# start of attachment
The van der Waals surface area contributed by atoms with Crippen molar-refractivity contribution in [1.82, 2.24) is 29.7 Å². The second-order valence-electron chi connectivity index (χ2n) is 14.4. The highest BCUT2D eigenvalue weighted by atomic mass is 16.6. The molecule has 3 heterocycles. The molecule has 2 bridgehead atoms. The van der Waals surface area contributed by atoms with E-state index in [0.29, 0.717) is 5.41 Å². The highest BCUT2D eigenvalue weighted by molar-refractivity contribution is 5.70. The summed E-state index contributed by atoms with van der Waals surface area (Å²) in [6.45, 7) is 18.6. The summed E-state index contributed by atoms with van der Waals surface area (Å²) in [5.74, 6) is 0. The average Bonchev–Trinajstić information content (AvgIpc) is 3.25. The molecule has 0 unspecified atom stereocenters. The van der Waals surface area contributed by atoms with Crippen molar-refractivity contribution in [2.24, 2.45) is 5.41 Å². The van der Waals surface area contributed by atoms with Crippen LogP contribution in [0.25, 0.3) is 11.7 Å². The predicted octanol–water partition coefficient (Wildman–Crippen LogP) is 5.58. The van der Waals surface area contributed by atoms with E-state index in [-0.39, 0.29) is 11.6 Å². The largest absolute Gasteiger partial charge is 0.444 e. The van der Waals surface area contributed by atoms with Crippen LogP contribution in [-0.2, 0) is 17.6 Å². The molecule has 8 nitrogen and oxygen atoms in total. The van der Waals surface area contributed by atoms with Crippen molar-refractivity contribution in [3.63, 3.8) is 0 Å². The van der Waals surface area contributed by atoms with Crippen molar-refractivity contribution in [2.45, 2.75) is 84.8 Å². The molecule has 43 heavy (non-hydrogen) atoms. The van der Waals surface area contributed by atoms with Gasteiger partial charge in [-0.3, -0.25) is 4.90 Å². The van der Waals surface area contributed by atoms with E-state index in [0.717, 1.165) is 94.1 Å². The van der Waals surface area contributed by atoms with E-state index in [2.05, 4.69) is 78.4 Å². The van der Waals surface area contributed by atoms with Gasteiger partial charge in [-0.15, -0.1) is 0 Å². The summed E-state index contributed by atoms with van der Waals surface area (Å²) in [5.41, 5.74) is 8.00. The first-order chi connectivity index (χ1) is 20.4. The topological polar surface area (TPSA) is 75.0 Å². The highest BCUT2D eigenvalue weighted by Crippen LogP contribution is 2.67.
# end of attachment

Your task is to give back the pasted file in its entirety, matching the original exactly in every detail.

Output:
The van der Waals surface area contributed by atoms with Crippen molar-refractivity contribution in [1.82, 2.24) is 29.7 Å². The second-order valence-electron chi connectivity index (χ2n) is 14.4. The highest BCUT2D eigenvalue weighted by atomic mass is 16.6. The molecule has 3 heterocycles. The molecule has 2 bridgehead atoms. The van der Waals surface area contributed by atoms with E-state index in [0.29, 0.717) is 5.41 Å². The highest BCUT2D eigenvalue weighted by molar-refractivity contribution is 5.70. The summed E-state index contributed by atoms with van der Waals surface area (Å²) in [6.45, 7) is 18.6. The summed E-state index contributed by atoms with van der Waals surface area (Å²) in [5.74, 6) is 0. The average Bonchev–Trinajstić information content (AvgIpc) is 3.25. The molecule has 0 unspecified atom stereocenters. The van der Waals surface area contributed by atoms with Crippen molar-refractivity contribution in [2.24, 2.45) is 5.41 Å². The van der Waals surface area contributed by atoms with Crippen LogP contribution in [0.25, 0.3) is 11.7 Å². The predicted octanol–water partition coefficient (Wildman–Crippen LogP) is 5.58. The van der Waals surface area contributed by atoms with E-state index in [-0.39, 0.29) is 11.6 Å². The largest absolute Gasteiger partial charge is 0.444 e. The van der Waals surface area contributed by atoms with Crippen LogP contribution in [-0.2, 0) is 17.6 Å². The molecule has 8 nitrogen and oxygen atoms in total. The van der Waals surface area contributed by atoms with Crippen molar-refractivity contribution in [3.63, 3.8) is 0 Å². The van der Waals surface area contributed by atoms with Crippen molar-refractivity contribution in [2.45, 2.75) is 84.8 Å². The molecule has 43 heavy (non-hydrogen) atoms. The van der Waals surface area contributed by atoms with Gasteiger partial charge in [-0.3, -0.25) is 4.90 Å². The van der Waals surface area contributed by atoms with E-state index in [0.717, 1.165) is 94.1 Å². The van der Waals surface area contributed by atoms with E-state index in [2.05, 4.69) is 78.4 Å². The van der Waals surface area contributed by atoms with Gasteiger partial charge in [-0.15, -0.1) is 0 Å². The summed E-state index contributed by atoms with van der Waals surface area (Å²) in [5.41, 5.74) is 8.00. The first-order chi connectivity index (χ1) is 20.4. The topological polar surface area (TPSA) is 75.0 Å². The highest BCUT2D eigenvalue weighted by Crippen LogP contribution is 2.67.